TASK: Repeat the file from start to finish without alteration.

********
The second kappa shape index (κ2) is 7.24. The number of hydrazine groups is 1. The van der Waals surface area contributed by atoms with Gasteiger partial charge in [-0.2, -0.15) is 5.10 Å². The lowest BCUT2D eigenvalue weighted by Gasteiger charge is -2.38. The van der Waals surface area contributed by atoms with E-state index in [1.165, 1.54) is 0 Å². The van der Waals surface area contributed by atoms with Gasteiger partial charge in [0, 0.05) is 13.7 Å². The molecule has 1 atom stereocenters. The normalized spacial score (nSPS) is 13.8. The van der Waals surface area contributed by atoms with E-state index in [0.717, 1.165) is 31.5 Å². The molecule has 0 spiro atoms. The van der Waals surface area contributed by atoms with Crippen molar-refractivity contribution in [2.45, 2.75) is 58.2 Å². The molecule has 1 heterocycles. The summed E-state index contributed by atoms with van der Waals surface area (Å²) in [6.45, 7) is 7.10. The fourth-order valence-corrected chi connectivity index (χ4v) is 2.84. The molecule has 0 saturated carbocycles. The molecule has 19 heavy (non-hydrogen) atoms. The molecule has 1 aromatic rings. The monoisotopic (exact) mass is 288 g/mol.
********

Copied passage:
The second kappa shape index (κ2) is 7.24. The number of hydrazine groups is 1. The van der Waals surface area contributed by atoms with Gasteiger partial charge in [-0.2, -0.15) is 5.10 Å². The lowest BCUT2D eigenvalue weighted by Gasteiger charge is -2.38. The van der Waals surface area contributed by atoms with E-state index in [1.165, 1.54) is 0 Å². The van der Waals surface area contributed by atoms with Gasteiger partial charge in [0, 0.05) is 13.7 Å². The molecule has 1 atom stereocenters. The normalized spacial score (nSPS) is 13.8. The van der Waals surface area contributed by atoms with E-state index in [0.717, 1.165) is 31.5 Å². The molecule has 0 spiro atoms. The van der Waals surface area contributed by atoms with Crippen molar-refractivity contribution in [2.45, 2.75) is 58.2 Å². The molecule has 1 heterocycles. The summed E-state index contributed by atoms with van der Waals surface area (Å²) in [6.45, 7) is 7.10. The fourth-order valence-corrected chi connectivity index (χ4v) is 2.84. The molecule has 0 saturated carbocycles. The molecule has 19 heavy (non-hydrogen) atoms. The molecule has 1 aromatic rings. The monoisotopic (exact) mass is 288 g/mol.